4. Count von Hurplepurple, the Earl of Stickywicket, and myself had just finished listening to the Earl’s man playing the harpsichord. My it was delightful. Truly a superior sound. We then proceeded to that new “thing”, a public concert. Can you imagine? They were letting common people in, middle class business owners, guild members. Preposterous! The concert hall was positively packed with der folken. Thank goodness for royalty boxes.

    Anyway, it was Ludwig, playing his new piece. I must satisfy myself with only one word – abominable! Heresy! It was loud, and brash, and bold. Much too emotive. The youngsters were really eating it up, if that tells you anything! My what bombast. I’m afraid Ludwig has gone down a cul-de-sac of unmusicality, and we won’t hear from him anytime soon. Silly, daft old deaf beggar. Really! My word. I still have a headache and ringing ears.

  5. I am somewhat of an old fart when it comes to that stuff, but in this case is more than jjust the use of foul language – “fuck” is used so often these days it’s lost its punch, which is a shame.

    No, in fact in this case the language was actually not that bad – much cleaner than lyrics I’ve heard in many genres of music. What I found noteworthy was the acts that were being described while all those around me carried on, oblivious. Wow.

  6. Agreed old man. I myself prefer the expetive “Sweet fancy Moses!” That when a simple, “Holy Mother of Fuck!” just won’t do.

  7. The other day, we went with the in-laws to a chinese restaurant. Suddenly there was the obnoxious booming of a boom truck reverberating in from the parking lot. The restaurant patrons hunkered down to wait it out. The joys of modern life. But it would not stop. Of course nobody did anything.

    We are all wusses.

    One table asked to be moved from the outside wall to an interior booth. Perhaps they really wanted to be moved, or maybe it was a diplomatic way to hint to the wait staff that this is, “your establishment, DO something. Go outside and stop it.” So the wait staff moved them. Forget about protecting your customers.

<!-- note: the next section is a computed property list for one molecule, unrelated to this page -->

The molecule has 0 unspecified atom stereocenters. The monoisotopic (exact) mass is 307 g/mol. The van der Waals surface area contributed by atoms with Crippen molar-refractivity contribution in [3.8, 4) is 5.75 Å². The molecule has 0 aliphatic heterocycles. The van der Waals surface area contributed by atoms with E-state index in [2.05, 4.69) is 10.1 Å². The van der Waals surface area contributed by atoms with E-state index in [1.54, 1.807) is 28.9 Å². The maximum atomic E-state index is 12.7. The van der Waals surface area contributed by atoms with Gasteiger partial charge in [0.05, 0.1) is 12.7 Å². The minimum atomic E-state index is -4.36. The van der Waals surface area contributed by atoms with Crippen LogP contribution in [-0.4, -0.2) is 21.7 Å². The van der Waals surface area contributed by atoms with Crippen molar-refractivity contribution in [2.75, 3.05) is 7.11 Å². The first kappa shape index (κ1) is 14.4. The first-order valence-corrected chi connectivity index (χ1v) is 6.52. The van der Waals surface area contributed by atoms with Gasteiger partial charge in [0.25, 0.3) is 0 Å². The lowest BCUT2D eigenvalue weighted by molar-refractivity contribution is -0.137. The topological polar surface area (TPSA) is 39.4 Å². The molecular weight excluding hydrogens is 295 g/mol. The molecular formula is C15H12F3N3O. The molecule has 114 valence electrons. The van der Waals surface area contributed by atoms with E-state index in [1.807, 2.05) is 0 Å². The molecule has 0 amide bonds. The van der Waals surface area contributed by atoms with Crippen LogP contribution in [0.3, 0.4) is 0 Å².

We are all wusses.

    There were probably a hundred customers. This music was impacting all of us, and * it * would * not * stop. Why didn’t a customer take matters into his own hands?

    We are all wusses.

    This is probably the single most general headache of modern America – we all suffer, from sea to shining sea. It is blatant disrespect. The boom truck contingent know what they are doing. They don’t care. They like the b.s. rush of throwing it in our faces. Premeditated disrespect. Stoplights, carwashes, parking lots. Very few cities have tried to pass ordinances. Police claim they have more important things to pursue. Nobody writes letters to city hall or the editor. And City hall ignores it.

    We are all wusses.

    Finally I went outside to do something. I’m still a wuss, but my limit had been reached. There was truck, a passenger, the driver inside the very same restaurant picking up a to-go order. It was taking forever. I wasn’t going to meet disrespect with disrespect, so I just smiled, and asked in a friendly way (mostly sign language) to please turn it down. G was so surprised he turned it down before he could think about it or protest. He probably wasn’t used to his disrespect being faced head on.

    We are all wusses.

    Shortly before this incident, I was at a gas station. Another car there was rattling the rafters with their boom music. I learned that you, “…can’t pimp me / I’m a pimp myself / I got all these bitches and hos…”. Of course the clerks did nothing except to start the pumps, and take boomie’s money.